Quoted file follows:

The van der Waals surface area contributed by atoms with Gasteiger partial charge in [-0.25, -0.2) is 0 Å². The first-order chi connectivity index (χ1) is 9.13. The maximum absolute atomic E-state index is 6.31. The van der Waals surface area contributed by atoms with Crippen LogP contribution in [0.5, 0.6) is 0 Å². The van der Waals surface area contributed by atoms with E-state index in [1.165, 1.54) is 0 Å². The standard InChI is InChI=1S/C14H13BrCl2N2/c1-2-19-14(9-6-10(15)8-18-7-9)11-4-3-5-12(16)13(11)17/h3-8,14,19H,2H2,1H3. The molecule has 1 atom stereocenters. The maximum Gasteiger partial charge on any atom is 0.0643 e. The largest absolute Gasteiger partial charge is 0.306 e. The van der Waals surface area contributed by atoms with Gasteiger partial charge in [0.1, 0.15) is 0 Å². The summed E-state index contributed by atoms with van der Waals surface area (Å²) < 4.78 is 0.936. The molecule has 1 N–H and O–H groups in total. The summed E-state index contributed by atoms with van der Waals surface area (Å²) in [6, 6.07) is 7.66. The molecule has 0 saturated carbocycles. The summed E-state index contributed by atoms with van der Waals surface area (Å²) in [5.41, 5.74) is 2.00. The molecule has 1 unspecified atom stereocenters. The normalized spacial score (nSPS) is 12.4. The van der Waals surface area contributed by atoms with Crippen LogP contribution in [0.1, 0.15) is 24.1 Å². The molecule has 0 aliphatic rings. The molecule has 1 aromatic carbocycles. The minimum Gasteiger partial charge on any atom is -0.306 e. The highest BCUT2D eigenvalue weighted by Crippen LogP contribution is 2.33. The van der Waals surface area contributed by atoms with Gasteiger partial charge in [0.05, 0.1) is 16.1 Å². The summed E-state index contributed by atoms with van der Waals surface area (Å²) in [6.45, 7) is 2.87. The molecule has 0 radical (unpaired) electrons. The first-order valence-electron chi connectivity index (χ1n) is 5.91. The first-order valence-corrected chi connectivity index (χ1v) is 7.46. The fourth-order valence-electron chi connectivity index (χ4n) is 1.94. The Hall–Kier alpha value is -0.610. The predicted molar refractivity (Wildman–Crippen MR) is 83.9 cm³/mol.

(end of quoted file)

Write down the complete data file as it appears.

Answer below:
The van der Waals surface area contributed by atoms with Gasteiger partial charge in [-0.25, -0.2) is 0 Å². The first-order chi connectivity index (χ1) is 9.13. The maximum absolute atomic E-state index is 6.31. The van der Waals surface area contributed by atoms with Crippen LogP contribution in [0.5, 0.6) is 0 Å². The van der Waals surface area contributed by atoms with E-state index in [1.165, 1.54) is 0 Å². The standard InChI is InChI=1S/C14H13BrCl2N2/c1-2-19-14(9-6-10(15)8-18-7-9)11-4-3-5-12(16)13(11)17/h3-8,14,19H,2H2,1H3. The molecule has 1 atom stereocenters. The maximum Gasteiger partial charge on any atom is 0.0643 e. The largest absolute Gasteiger partial charge is 0.306 e. The van der Waals surface area contributed by atoms with Gasteiger partial charge in [0.1, 0.15) is 0 Å². The summed E-state index contributed by atoms with van der Waals surface area (Å²) < 4.78 is 0.936. The molecule has 1 N–H and O–H groups in total. The summed E-state index contributed by atoms with van der Waals surface area (Å²) in [6, 6.07) is 7.66. The molecule has 0 saturated carbocycles. The summed E-state index contributed by atoms with van der Waals surface area (Å²) in [5.41, 5.74) is 2.00. The molecule has 1 unspecified atom stereocenters. The normalized spacial score (nSPS) is 12.4. The van der Waals surface area contributed by atoms with Crippen LogP contribution in [0.1, 0.15) is 24.1 Å². The molecule has 0 aliphatic rings. The molecule has 1 aromatic carbocycles. The minimum Gasteiger partial charge on any atom is -0.306 e. The highest BCUT2D eigenvalue weighted by Crippen LogP contribution is 2.33. The van der Waals surface area contributed by atoms with Gasteiger partial charge in [0.05, 0.1) is 16.1 Å². The summed E-state index contributed by atoms with van der Waals surface area (Å²) in [6.45, 7) is 2.87. The molecule has 0 radical (unpaired) electrons. The first-order valence-electron chi connectivity index (χ1n) is 5.91. The first-order valence-corrected chi connectivity index (χ1v) is 7.46. The fourth-order valence-electron chi connectivity index (χ4n) is 1.94. The Hall–Kier alpha value is -0.610. The predicted molar refractivity (Wildman–Crippen MR) is 83.9 cm³/mol.